For every dollar of sales, 10 cents goes to theft. That’s according to a study by the Colorado Springs Business Journal. The US SBA states that 2/3s of all of those thefts come from employees. Now, let’s make it even worse. The average small business embezzlement is somewhere between $150,000 – $190,000, depending on which study you read. Big businesses lose a lot less than that.
There are a couple of reasons why small businesses are more likely to have embezzlement issues.
- Smaller businesses centralize business functions. Often one person has control of too many individual tasks of bookkeeping such as check writing and reconciliation.
Solution: Outsource some aspect of your accounting. You may want to have a virtual bookkeeper do bank, payroll and credit card reconciliations and review A/P and A/R journals. You may additionally want a virtual CFO to analyze and look for new opportunities. This is also a great way to pinpoint potential areas that appear out of whack. (And thus, more likely to be subject to some fraud.)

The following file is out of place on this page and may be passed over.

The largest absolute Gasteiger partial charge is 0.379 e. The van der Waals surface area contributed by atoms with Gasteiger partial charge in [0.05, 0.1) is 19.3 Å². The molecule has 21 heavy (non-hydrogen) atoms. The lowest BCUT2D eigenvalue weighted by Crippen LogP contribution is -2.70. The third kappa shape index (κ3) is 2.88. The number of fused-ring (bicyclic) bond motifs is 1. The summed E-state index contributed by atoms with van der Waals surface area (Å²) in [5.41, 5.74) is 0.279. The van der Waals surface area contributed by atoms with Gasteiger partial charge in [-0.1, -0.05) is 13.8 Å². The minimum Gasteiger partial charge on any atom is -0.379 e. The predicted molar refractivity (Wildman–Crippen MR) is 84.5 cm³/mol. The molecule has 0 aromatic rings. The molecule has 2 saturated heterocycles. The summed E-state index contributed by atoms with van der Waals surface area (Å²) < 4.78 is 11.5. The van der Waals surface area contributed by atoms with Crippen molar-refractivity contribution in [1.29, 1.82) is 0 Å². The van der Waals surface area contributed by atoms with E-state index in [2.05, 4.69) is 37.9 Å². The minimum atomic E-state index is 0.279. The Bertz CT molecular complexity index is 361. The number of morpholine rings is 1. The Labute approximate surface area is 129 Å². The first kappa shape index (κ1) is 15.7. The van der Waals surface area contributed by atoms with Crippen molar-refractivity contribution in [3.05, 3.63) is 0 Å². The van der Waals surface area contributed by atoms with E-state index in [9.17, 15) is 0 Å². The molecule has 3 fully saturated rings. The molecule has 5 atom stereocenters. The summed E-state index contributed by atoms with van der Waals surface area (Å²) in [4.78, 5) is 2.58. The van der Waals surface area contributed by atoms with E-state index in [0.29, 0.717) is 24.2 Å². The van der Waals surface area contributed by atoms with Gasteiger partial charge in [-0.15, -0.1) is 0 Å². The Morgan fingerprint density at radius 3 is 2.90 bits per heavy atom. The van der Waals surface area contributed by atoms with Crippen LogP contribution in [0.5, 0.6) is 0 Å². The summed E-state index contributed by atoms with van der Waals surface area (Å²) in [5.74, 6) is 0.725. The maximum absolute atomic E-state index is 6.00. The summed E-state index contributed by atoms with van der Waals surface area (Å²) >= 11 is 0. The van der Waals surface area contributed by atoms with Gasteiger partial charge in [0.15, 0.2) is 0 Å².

- Small business owners tend to hang on to too many tasks themselves. Because they aren’t trained bookkeepers, the bookkeeping isn’t done in a timely fashion. In fact, the only time financials might be done is when it’s tax time and by then, it’s often too late to catch a problem. Even if the financial reports are properly prepared on a monthly basis, it’s doubtful that the small business owner has the expertise and time to accurately review the financials to spot problems.
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